Disguised investment management fees
As originally announced in the Autumn Statement, the government has confirmed that with effect from 6 April, income tax will be charged on sums arising where fund managers enter into arrangements involving partnerships and other tax transparent vehicles that give rise to “disguised fees”. Existing funds could be affected.
The original proposals were far-reaching. Although it is intended that carried interest linked to performance, or returns from investments by partners, should not be affected, the exceptions in the original draft of the legislation were drafted very narrowly and would have caught many commonly used profit sharing arrangements.
We made strong representations to HMRC that the original drafting was inadequate and we expect that the legislation will be improved. Details will be available when the Finance Bill is published on 24 March.
Capital gains tax on non-residents
The government has confirmed that from 6 April 2015 certain non-UK residents who dispose of UK residential property will be subject to capital gains.
Non-UK companies that are taxed under these new rules will be taxed at 20%, subject to indexation. Widely held companies and funds will be exempt.
However, the ATED-related CGT charge will remain so some non-UK companies will continue to be taxed under those rules at 28%.
Non-UK resident individuals will be taxed at 18% or 28% depending upon what other UK income and gains they have.
Only gains accruing post-April 2015 will be taxed. Non-residents who already own UK residential property will be able to “rebase” to the April 2015 market value or time apportion the gain.
Other measures to be enacted before the general election
Other measures that will make it into Finance Bill 2015 include:
- extension of SDLT multiple dwellings relief to sale and leaseback arrangements involving superior interests in residential property (e.g. shared ownership);
- increase in ATED by 50% above inflation for residential properties worth more than £2m;
- (subject to state aid clearance), new requirements and limitations in the venture capital trust regime;
- changes to R&D tax credits;
- a withholding tax exemption for private placements;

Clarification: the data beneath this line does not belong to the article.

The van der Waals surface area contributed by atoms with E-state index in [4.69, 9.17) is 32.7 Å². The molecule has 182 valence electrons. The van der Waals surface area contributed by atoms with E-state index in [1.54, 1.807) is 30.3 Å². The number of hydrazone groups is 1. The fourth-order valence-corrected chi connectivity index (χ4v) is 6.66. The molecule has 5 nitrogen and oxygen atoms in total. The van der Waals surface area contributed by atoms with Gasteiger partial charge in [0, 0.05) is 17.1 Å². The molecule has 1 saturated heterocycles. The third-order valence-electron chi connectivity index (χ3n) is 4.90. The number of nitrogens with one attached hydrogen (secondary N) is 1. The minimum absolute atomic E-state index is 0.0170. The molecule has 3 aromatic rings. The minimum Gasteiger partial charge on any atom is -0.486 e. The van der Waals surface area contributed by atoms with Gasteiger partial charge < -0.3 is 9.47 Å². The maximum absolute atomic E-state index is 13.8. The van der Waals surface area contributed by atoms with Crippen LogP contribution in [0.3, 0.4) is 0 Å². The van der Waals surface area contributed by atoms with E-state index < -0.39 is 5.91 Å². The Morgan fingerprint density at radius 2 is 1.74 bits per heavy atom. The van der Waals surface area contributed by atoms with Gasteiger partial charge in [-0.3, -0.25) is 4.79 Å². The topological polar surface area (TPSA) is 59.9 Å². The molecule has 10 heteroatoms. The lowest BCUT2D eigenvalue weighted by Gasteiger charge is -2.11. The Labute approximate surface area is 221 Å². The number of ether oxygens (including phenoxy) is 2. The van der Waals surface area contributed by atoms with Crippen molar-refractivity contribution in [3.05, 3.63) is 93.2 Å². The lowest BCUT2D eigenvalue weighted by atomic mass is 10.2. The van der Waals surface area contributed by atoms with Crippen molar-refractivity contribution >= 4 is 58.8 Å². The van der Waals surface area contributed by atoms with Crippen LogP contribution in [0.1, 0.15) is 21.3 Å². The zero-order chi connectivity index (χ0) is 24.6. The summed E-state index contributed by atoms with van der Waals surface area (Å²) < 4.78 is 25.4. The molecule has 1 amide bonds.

- bank levy increase;
- restrictions on the use of carried forward losses by banks;
- repeal of the late paid interest rules;
- changes to the disclosure of tax avoidance schemes (DOTAS) regime; and
- a significant new package of measures to help the North Sea oil and gas industry.
Key measures that will not be implemented before the election
One of the most eye-catching announcements of interest to the residential property and fund industries was the new Help to Buy ISA. This scheme will provide a government bonus to those who use their savings to purchase their first home. For every £200 a first time buyer saves, the government will provide a £50 bonus up to a maximum of £3,000 on £12,000 of savings. The bonus will be available on homes up to £450,000 in London and £250,000 outside London. The government intends that the scheme will be available from autumn 2015 and will work with the funds industry to finalise the operational details before then.
The commercial property industry will already be aware of the business rates consultation launched in the run up to the Budget. This review of business rates reflects the fact that a system that has its origins in the 17th century is no longer suitable for the 21st century. That said, the review is intended to be revenue neutral and the government has stated its preference for business rates to remain a tax based on property values collected by local authorities.